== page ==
Blizzard CEO advises: Break large projects into bite-size pieces

Nov 16, 2017

By UCLA Samueli Newsroom

Mike MorhaimeMike Morhaime ’90, co-founder and CEO of Blizzard Entertainment, addressed fellow Bruin Engineers as part of the 2017-18 Ronald and Valerie Sugar Distinguished Speaker Series

Blizzard Entertainment president, CEO and co-founder Mike Morhaime returned to his alma mater Wednesday, speaking before hundreds of UCLA Engineering students, about his journey from a UCLA electrical engineering major, to starting a video game company, to running a global entertainment software company.

The talk was part of the Ronald and Valerie Sugar Distinguished Speaker Series. It was moderated by computer science professor Jens Palsberg.

Morhaime noted his first experience with computer programming was on a 1980s-era home gaming system called Bally Professional Arcade, a contemporary of the Atari 2600.

At UCLA, Morhaime earned a bachelor’s degree in electrical engineering in 1990. He and fellow UCLA Engineering alumni Allen Adham and Frank Pearce founded Blizzard in 1991.

Morhaime said that he and Adham got to know each other in classes. It was Adham who convinced Morhaime to leave his first job at a data storage company and join him in starting the video game company that would become Blizzard. “If we put our minds together, we can do anything,” Morhaime recalled Adham saying at the time.

Morhaime has been Blizzard’s president since 1998. Under his leadership, the company has grown from a third-party development studio into a premier publisher of entertainment software, including nineteen #1 games and garnering numerous Game of the Year honors. Today, it has multiple offices in North America, Asia, Europe, and Latin America, and thousands of employees worldwide.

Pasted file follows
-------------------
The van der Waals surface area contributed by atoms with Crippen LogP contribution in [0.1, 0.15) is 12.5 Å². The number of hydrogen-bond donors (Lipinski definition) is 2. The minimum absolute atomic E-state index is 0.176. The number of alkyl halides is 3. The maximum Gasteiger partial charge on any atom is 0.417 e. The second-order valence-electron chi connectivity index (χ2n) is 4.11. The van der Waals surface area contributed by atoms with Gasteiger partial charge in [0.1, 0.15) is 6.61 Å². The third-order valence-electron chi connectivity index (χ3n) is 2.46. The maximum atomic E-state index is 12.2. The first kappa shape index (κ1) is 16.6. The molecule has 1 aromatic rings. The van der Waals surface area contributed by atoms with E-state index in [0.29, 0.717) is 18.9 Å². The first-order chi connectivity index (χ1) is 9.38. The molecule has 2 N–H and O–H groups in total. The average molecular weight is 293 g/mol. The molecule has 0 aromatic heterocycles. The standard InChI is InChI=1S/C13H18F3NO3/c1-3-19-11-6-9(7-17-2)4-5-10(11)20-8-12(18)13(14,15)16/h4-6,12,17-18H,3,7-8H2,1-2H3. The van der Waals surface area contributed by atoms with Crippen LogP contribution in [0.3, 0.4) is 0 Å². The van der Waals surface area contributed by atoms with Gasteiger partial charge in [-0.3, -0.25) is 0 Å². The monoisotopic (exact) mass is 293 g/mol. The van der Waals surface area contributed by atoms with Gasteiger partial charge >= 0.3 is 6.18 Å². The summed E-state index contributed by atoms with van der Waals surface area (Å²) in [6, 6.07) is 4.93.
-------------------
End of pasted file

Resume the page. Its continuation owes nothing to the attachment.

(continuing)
When asked about general career advice for students, Morhaime noted that he did not think he’d have a long career leading a gaming company, but that his UCLA Engineering education prepared him for a lot.

“You have access to so much here, just take advantage of it,” he said. “Everything you learn now at this stage of your life will kind of be a foundation for your later.”

Morhaime then offered some additional guidance, initially given to him by Adham, that has stuck with him for a long time and is now something he continues to pass on, particularly when employees are facing a challenging project.

“It’s totally natural to feel overwhelmed,” he said. “Break it down into small pieces and don’t try to solve it all at once.”

Looking back, Morhaime, who didn’t set out to be in video games, cannot imagine being in any other industry.

“I didn’t know what I wanted to do but now that I’m in the gaming industry, I can’t imagine doing anything else,” he said. “I can’t think of anything better than working on stuff that entertains so many and brings so much fun to so many people.”

The Ronald and Valerie Sugar Distinguished Speaker Series was made possible by a major gift to UCLA Engineering in 2016 from the Sugars, both alumni of UCLA, for student enrichment.

The next speaker series program is on January 17, with Henry Samueli ’75, MS ’76, PhD ’80, co-founder of Broadcom Corporation, CTO of Broadcom Limited, and the namesake of the engineering school.

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